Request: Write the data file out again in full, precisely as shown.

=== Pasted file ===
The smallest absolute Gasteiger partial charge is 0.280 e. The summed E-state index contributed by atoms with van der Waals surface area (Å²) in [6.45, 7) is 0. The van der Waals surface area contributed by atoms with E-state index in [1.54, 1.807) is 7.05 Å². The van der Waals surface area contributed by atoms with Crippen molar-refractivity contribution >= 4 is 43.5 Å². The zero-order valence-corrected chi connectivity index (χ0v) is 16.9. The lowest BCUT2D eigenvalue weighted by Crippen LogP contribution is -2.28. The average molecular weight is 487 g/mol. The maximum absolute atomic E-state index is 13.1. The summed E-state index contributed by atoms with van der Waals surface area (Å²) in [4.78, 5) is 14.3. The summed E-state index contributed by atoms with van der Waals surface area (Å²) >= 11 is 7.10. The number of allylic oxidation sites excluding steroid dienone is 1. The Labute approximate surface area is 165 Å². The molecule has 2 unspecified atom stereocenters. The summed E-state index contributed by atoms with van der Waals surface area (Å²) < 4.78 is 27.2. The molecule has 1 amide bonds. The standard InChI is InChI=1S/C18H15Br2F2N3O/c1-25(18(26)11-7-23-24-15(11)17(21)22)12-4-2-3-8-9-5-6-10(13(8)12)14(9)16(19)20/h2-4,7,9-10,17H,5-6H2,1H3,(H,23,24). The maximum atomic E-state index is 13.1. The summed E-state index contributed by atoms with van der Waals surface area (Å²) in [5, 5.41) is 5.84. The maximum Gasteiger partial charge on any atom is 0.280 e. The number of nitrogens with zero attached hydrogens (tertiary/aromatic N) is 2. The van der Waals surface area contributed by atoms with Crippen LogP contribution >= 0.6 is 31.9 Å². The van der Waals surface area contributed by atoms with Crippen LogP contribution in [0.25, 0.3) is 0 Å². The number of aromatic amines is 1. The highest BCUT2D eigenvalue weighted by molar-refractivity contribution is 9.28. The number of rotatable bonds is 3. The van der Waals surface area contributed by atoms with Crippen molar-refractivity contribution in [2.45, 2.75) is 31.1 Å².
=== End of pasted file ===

The smallest absolute Gasteiger partial charge is 0.280 e. The summed E-state index contributed by atoms with van der Waals surface area (Å²) in [6.45, 7) is 0. The van der Waals surface area contributed by atoms with E-state index in [1.54, 1.807) is 7.05 Å². The van der Waals surface area contributed by atoms with Crippen molar-refractivity contribution >= 4 is 43.5 Å². The zero-order valence-corrected chi connectivity index (χ0v) is 16.9. The lowest BCUT2D eigenvalue weighted by Crippen LogP contribution is -2.28. The average molecular weight is 487 g/mol. The maximum absolute atomic E-state index is 13.1. The summed E-state index contributed by atoms with van der Waals surface area (Å²) in [4.78, 5) is 14.3. The summed E-state index contributed by atoms with van der Waals surface area (Å²) >= 11 is 7.10. The number of allylic oxidation sites excluding steroid dienone is 1. The Labute approximate surface area is 165 Å². The molecule has 2 unspecified atom stereocenters. The summed E-state index contributed by atoms with van der Waals surface area (Å²) < 4.78 is 27.2. The molecule has 1 amide bonds. The standard InChI is InChI=1S/C18H15Br2F2N3O/c1-25(18(26)11-7-23-24-15(11)17(21)22)12-4-2-3-8-9-5-6-10(13(8)12)14(9)16(19)20/h2-4,7,9-10,17H,5-6H2,1H3,(H,23,24). The maximum atomic E-state index is 13.1. The summed E-state index contributed by atoms with van der Waals surface area (Å²) in [5, 5.41) is 5.84. The maximum Gasteiger partial charge on any atom is 0.280 e. The number of nitrogens with zero attached hydrogens (tertiary/aromatic N) is 2. The van der Waals surface area contributed by atoms with Crippen LogP contribution >= 0.6 is 31.9 Å². The van der Waals surface area contributed by atoms with Crippen LogP contribution in [0.25, 0.3) is 0 Å². The number of aromatic amines is 1. The highest BCUT2D eigenvalue weighted by molar-refractivity contribution is 9.28. The number of rotatable bonds is 3. The van der Waals surface area contributed by atoms with Crippen molar-refractivity contribution in [2.45, 2.75) is 31.1 Å².